Wednesday, October 5, 2011


By T.M. Wright
Published by Uninvited Books


When his six-year-old son vanishes, Miles Gale is suspected of having committed an unthinkable crime. He alone knows that the truth is even more unthinkable: his son has been taken by a creature out of time, a creature out of nightmare. The boy’s mother has returned to claim him…and Miles will have to go through hell to get him back. (back cover blurb of Little Boy Lost)

This 1992 re-issue of Little Boy Lost focuses on the ultimate parental nightmare—that of a child lost. So clearly does Wright’s surreal prose explain the unreal, “I must be dreaming because this can’t really be happening” world in which those who have lost a child live, that even childless readers are able to fully empathize with Miles’ desperation, anguish, and helplessness when little Aaron disappears. And to make it all the more realistic, the child disappears at a local mall, where these sorts of things happen with a fair degree of regularity outside of the pages of a novel.

We get most of the details of the story from CJ, Aaron’s older half-brother, who has an eidetic memory. During police interrogations (because, of course, the police think that CJ’s father, Miles, is responsible) CJ recounts every single detail of the day, down to the hairstyle of a woman at the far end of the parking lot. Being a child, CJ doesn’t yet know how to filter through everything his mind has recorded, and so he just plays back every second, whether relevant or not. A small detail, perhaps, but a crucial one, and it perfectly fit the character, as do all T.M. Wright’s subtle touches. He is truly the Da Vinci of literary horror, where God is in the details.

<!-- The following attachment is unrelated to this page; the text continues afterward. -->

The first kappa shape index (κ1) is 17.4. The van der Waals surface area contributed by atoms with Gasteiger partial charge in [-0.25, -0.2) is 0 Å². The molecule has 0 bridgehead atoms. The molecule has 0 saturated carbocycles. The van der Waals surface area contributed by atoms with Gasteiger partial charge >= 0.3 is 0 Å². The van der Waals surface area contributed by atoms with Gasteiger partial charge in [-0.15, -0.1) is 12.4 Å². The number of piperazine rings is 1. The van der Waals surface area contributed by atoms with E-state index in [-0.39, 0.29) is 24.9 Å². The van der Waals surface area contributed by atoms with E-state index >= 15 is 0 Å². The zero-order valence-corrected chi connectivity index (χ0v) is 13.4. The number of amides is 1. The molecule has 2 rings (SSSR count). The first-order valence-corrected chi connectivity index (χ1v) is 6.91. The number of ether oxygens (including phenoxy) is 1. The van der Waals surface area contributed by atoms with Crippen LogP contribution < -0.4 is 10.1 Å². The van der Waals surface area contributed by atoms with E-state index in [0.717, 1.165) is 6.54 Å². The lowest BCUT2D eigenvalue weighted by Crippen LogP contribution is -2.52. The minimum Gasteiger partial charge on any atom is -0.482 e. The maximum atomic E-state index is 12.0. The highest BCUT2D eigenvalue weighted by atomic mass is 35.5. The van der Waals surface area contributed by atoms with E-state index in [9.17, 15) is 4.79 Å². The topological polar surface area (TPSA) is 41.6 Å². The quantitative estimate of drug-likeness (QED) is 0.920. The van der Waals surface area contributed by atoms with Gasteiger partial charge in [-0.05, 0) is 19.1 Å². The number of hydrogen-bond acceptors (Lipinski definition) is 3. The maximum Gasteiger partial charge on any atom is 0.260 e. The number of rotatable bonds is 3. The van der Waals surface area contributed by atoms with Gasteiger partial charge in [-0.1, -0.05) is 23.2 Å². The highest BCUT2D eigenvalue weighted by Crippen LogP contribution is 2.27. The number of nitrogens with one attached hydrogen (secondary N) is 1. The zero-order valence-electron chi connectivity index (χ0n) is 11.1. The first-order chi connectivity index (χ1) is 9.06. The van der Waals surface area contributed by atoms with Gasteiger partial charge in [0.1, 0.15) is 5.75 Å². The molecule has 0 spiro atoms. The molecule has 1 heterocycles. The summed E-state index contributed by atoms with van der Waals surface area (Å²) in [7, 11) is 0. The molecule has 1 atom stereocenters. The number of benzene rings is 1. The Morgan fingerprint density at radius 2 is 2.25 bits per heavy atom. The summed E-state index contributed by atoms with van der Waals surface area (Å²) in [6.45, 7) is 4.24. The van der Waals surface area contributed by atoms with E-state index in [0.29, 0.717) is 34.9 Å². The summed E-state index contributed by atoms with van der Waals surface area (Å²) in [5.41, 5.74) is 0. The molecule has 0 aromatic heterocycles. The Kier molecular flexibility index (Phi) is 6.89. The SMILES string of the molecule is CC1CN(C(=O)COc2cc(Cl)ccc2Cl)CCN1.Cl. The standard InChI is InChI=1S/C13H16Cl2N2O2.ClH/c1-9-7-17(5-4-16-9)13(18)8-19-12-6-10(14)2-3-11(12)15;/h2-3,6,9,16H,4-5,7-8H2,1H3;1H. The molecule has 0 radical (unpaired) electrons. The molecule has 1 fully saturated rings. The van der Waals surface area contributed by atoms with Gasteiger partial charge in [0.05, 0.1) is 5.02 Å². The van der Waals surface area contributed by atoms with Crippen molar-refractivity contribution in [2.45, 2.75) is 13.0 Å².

With his typical, always fascinating hallucinatory edginess Wright takes us on a frantic search for Aaron—in this world and…other places. There is nothing predictable about the searching, nor the way the book ends, for that matter.

T.M. Wright is truly an author for analytical adults who appreciate the more literary side of the horror genre. Younger people may find him frustrating, because little is spelled out and endings are not necessarily all neatly tied up and obvious. So if you’re looking for a cheap thrill, gratuitous gore, or hardcore horror, Wright is probably not for you.

But if you want something haunting, something that you will think about during the day, something that will quietly creep into your dreams at night…well, now you know just where to look.

Another home run, Mr. Wright…all the way from 1992!

Five out of five stars.

Buy it here.

Reviewed by Carson Buckingham

Carson Buckingham’s first dark fantasy novel, HOME, will be released this Halloween and will be available on Amazon.

1 comment:

Nickolas Cook said...

Recently re-read this one as well, and Terry is THE MAN. A book from '92 that still feels relevant to the modern horror genre. Amazing writerly craftsmanship.